Limits - Research Article from Encyclopedia of Science, Technology, and Ethics

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Limits

The question of human limits, both cognitive and moral, is a persistent theme in the history of religion and philosophy. Both Siddhartha Gautama (Buddha, c. 563–c. 483 B.C.E.) and Socrates (469–399 B.C.E.) argued, in quite different ways, for the human acceptance of limits. Indeed, in general premodern traditions in human culture widely acknowledged both theoretical and practical limits on human knowledge and action.

Thus ever since the founding of modernity, with its appeals to transcend many traditional limits in the development of science and technology—and even certain aspects of the human condition—the question of whether and to what extent there might be new limits to the modern project has been a recurring theme. Late eighteenth and early nineteenth century poets such as Johann Wolfgang von Goethe (1749–1832) and William Blake (1757–1827) called for recognition of cognitive limits in modern science...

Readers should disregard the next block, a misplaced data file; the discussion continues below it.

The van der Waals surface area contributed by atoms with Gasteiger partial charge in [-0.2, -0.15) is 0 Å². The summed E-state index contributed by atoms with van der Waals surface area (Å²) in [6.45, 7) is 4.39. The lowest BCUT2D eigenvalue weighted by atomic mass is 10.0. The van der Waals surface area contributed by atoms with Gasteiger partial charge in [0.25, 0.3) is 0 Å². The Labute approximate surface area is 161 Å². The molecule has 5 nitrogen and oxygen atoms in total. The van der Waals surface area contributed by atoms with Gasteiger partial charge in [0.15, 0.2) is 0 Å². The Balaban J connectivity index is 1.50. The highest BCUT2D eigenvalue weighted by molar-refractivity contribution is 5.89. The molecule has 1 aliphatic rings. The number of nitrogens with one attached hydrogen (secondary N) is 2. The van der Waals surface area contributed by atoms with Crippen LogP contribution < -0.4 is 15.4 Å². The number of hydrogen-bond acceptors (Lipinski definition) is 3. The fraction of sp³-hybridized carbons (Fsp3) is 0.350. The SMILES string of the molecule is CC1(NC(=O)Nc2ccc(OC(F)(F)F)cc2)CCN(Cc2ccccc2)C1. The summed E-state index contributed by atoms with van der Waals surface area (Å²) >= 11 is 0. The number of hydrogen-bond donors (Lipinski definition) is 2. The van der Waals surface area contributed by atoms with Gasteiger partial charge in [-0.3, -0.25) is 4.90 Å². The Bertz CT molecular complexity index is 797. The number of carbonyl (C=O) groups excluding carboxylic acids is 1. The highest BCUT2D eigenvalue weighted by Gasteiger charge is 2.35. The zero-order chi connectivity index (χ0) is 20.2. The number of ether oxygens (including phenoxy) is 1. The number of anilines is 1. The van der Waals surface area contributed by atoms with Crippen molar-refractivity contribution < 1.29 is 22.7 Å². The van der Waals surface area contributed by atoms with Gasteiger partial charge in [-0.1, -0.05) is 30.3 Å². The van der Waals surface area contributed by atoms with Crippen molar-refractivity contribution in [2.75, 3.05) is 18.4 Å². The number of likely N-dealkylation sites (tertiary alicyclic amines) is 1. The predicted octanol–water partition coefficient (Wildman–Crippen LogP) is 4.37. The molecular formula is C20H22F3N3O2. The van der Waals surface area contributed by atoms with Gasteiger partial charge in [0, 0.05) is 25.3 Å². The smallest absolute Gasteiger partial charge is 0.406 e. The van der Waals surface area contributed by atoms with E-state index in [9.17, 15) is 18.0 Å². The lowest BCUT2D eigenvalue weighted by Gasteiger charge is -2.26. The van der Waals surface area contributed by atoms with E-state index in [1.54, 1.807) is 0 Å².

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This section contains 1,451 words
(approx. 5 pages at 300 words per page)
Buy the Limits Encyclopedia Article
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Macmillan
Limits from Macmillan. Copyright © 2001-2006 by Macmillan Reference USA, an imprint of the Gale Group. All rights reserved.
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